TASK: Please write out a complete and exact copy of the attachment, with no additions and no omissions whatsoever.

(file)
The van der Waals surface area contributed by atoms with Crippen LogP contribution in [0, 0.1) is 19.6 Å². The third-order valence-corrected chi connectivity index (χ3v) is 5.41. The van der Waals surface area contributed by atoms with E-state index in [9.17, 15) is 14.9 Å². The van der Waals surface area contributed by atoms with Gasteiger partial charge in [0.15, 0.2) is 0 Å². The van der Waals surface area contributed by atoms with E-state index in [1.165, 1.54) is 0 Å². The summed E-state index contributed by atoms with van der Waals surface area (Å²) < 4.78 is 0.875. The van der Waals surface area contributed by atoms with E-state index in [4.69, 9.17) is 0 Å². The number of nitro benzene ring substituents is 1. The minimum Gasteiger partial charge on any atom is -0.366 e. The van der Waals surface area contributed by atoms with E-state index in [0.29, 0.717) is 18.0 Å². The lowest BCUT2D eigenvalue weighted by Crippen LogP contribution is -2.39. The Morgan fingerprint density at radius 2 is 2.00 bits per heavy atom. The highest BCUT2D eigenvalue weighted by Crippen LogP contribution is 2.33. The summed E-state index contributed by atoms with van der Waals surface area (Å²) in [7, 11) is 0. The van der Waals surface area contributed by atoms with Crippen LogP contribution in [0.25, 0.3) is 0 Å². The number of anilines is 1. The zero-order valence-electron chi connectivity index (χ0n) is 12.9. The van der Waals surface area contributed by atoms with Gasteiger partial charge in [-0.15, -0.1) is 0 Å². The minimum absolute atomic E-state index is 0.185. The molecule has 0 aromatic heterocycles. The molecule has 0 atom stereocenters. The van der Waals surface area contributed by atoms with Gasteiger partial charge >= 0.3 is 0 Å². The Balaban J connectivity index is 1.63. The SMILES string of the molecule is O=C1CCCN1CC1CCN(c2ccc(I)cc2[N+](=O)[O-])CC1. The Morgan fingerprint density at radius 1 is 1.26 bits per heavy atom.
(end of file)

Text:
The van der Waals surface area contributed by atoms with Crippen LogP contribution in [0, 0.1) is 19.6 Å². The third-order valence-corrected chi connectivity index (χ3v) is 5.41. The van der Waals surface area contributed by atoms with E-state index in [9.17, 15) is 14.9 Å². The van der Waals surface area contributed by atoms with Gasteiger partial charge in [0.15, 0.2) is 0 Å². The van der Waals surface area contributed by atoms with E-state index in [1.165, 1.54) is 0 Å². The summed E-state index contributed by atoms with van der Waals surface area (Å²) < 4.78 is 0.875. The van der Waals surface area contributed by atoms with E-state index in [4.69, 9.17) is 0 Å². The number of nitro benzene ring substituents is 1. The minimum Gasteiger partial charge on any atom is -0.366 e. The van der Waals surface area contributed by atoms with E-state index in [0.29, 0.717) is 18.0 Å². The lowest BCUT2D eigenvalue weighted by Crippen LogP contribution is -2.39. The Morgan fingerprint density at radius 2 is 2.00 bits per heavy atom. The highest BCUT2D eigenvalue weighted by Crippen LogP contribution is 2.33. The summed E-state index contributed by atoms with van der Waals surface area (Å²) in [7, 11) is 0. The van der Waals surface area contributed by atoms with Crippen LogP contribution in [0.25, 0.3) is 0 Å². The number of anilines is 1. The zero-order valence-electron chi connectivity index (χ0n) is 12.9. The van der Waals surface area contributed by atoms with Gasteiger partial charge in [-0.15, -0.1) is 0 Å². The minimum absolute atomic E-state index is 0.185. The molecule has 0 aromatic heterocycles. The molecule has 0 atom stereocenters. The van der Waals surface area contributed by atoms with Gasteiger partial charge >= 0.3 is 0 Å². The Balaban J connectivity index is 1.63. The SMILES string of the molecule is O=C1CCCN1CC1CCN(c2ccc(I)cc2[N+](=O)[O-])CC1. The Morgan fingerprint density at radius 1 is 1.26 bits per heavy atom.